Mary and the Witch's Flower
The animators invoke worlds upon worlds in Mary and the Witch’s Flower.
At the end of this movie, before the closing credits, a few screens’ worth of text informs the viewer of the casualty rate of the electrical lineman over the past few years, and gives the name of a website whose mission “is to memorialize fallen electrical line workers, and care for the families who have lost or are impacted by a severe injury of a loved one in the line of duty. We strive to consolidate accident and injury information to share openly for a safer work environment.” Its web address is http://fallenlinemen.org and the site is well worth visiting.
I point this out now because I am obliged to assess the movie that preceded it. That movie does not, I think, do the job it intended, which was, I think, to make the lineman's work accessible to the viewer and to honor the courage and sacrifice of those who labor to keep the nation’s electrical grid safe and operative. This is one of those “based on true events” movies that give you the distinct feeling that the true events deserved better.
After introducing the framing device of an interview with a lineman played by Devon Sawa, the movie begins again with a prologue set in 1998 Texas, with John Travolta, in unconvincing young-age makeup, as Beau Ginner, a Texas lineman working in the middle of a lightning storm. He fails to rig some wires properly; his coworker, who’s also his brother, chastises him, goes up the pole, and is soon killed after lightning hits a wire. His sister-in-law is killed in an auto accident rushing to the scene. Ginner is left with his memories, his job, and his young niece Bailey, who grows up to be played by Kate Bosworth, who also played the sister-in-law.
Experience has made Beau a safety maven, and sentiment has made Bailey a ‘round the way girl who has the potential to go to college (one would think so, at age 33, although I guess Bosworth’s playing younger) but prefers to work in a diner and be a townie—which means being part of the lineman extended family. Here is where the narrative complications come in, and boy is director David Hackl not up for them. Here we go: Bailey has a sort-of ex-boyfriend named Duncan (that’s Devon Sawa’s character) who’s a bit of a bad boy, motorcycle and all. (He’s also got an alcoholic mom, a lineman widow, played by Sharon Stone in dampened “Casino” mode.) He’s decided to straighten out, so he gets a job working the line, much to the chagrin of Beau. Then there’s Ron (Matt Bellefleur), a creepy ex of Bailey’s who’s hanging around all sorts of places where he isn’t welcome. Beau and Bailey also have new across-the-street neighbors, Ryan Robbins’ Eugene, a lineman who’s also an Iraq war veteran with PTSD, and his wife Carline (Julie Benz), who’s good-hearted and loyal up to a point, and who picks the wrong way to balk at Eugene’s neglect and borderline abuse. As a major storm approaches their town—you know this because every other scene or so a title comes up saying “[X] Days Before THE STORM,” with graphics like some cable news special or something—the characters abrade each other in various ways, Bailey reveals a secret, and something’s gotta give. In case you missed it, it’s pretty clear that the storm is gonna make everything and more do that giving.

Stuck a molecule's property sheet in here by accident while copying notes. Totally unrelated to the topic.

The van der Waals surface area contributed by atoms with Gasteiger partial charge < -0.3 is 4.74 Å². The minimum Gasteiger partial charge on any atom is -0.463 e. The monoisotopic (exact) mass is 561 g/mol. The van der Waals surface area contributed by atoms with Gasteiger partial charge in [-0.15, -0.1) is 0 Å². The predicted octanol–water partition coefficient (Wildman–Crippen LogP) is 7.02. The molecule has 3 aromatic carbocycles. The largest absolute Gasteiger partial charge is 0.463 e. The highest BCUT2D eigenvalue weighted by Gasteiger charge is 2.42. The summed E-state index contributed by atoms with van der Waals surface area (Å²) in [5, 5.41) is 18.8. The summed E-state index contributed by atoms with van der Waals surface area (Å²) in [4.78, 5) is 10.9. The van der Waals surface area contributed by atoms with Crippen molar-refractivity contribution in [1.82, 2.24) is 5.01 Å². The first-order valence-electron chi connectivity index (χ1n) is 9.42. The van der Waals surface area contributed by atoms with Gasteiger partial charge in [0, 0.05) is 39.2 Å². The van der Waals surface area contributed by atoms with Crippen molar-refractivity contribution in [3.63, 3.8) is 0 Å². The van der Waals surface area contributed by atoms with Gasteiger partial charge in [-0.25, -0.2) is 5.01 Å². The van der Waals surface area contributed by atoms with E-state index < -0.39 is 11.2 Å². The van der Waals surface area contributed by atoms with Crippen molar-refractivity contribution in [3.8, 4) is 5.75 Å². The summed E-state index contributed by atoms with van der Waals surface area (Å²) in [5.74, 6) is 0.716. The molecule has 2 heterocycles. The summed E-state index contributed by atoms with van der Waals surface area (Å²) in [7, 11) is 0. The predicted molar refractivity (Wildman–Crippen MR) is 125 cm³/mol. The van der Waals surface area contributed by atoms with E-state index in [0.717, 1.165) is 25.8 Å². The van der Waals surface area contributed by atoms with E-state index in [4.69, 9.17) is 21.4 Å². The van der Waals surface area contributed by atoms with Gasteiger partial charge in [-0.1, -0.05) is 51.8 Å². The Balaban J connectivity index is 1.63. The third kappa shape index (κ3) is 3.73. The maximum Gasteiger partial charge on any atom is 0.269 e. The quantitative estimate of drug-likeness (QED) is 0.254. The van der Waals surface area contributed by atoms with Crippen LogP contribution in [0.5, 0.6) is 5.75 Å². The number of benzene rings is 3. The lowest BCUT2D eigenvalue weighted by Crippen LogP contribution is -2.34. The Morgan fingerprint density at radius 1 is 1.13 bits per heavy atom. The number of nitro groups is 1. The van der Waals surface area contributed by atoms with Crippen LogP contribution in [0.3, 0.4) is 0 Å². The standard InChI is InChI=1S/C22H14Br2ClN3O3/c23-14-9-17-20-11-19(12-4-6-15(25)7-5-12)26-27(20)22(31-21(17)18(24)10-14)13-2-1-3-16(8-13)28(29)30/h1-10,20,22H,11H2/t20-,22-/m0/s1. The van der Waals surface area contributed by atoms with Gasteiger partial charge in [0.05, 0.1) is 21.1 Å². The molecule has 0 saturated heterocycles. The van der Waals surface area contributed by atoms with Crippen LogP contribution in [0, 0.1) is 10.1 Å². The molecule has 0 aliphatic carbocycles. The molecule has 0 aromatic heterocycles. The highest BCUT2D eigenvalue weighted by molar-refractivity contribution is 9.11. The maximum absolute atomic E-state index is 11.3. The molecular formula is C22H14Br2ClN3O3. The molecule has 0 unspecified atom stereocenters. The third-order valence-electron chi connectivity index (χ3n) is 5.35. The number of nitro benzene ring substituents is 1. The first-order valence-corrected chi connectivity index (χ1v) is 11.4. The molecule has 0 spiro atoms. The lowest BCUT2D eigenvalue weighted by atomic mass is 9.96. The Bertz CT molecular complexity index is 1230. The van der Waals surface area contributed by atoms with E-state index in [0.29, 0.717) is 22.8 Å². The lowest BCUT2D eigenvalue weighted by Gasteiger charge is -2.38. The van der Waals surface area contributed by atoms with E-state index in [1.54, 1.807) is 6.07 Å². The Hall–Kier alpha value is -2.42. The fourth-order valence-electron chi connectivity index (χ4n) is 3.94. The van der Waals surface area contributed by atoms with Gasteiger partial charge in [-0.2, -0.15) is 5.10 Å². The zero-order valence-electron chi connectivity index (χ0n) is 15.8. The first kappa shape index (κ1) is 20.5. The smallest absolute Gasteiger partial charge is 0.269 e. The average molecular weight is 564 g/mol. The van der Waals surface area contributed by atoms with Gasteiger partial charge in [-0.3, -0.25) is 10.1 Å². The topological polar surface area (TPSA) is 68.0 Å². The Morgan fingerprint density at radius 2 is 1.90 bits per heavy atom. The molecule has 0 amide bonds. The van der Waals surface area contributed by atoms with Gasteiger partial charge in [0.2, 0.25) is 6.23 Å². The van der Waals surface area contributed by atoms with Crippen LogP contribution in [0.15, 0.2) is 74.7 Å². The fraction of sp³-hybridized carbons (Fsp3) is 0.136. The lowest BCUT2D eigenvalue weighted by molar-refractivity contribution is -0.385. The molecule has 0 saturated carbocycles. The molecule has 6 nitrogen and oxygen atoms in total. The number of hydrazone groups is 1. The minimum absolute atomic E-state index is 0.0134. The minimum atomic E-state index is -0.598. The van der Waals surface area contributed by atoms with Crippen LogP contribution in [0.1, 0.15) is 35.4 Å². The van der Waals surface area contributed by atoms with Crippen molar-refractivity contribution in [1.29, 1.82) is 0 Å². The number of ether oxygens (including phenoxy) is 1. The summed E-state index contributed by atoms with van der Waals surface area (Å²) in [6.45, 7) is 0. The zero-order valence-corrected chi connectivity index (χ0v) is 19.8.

These plot lines aren’t simple, but they’re not exactly convoluted either. Frequently while watching “Life on the Line” I thought how much better they’d be handled—straight and clean and without fuss—in a 1930s or 40s working-man’s melodrama from Warner Brothers, maybe one by a director along the lines of Raoul Walsh. He made one of the great men-in-a-dangerous-profession pictures, 1940’s “They Drive By Night,” about truck drivers. But “Life on the Line” muddles them hopelessly, first by way of its myriad and busy structural devices, and then by inserting flashbacks that have all the logic of hiccups, and then, finally, by overplaying its melodramatic hand.
To John Travolta’s credit, he doesn’t phone in what could have been an indifferent role. His accent gets a little broad at times, but he’s sincere and conscientious in his portrayal of a working man who doesn’t want to be a hero, but will if he has to be. Sawa is better than okay too, as is Gil Bellows; only Bellefleur strays into egregious ham territory. The themes and the actors make you want the movie to be better, but the overreach combined with the sloppy sensationalism of the suspense scenes make “Life on the Line” the wrong kind of cinematic ordeal.
Stop watching movies made by assholes. It'll be OK.
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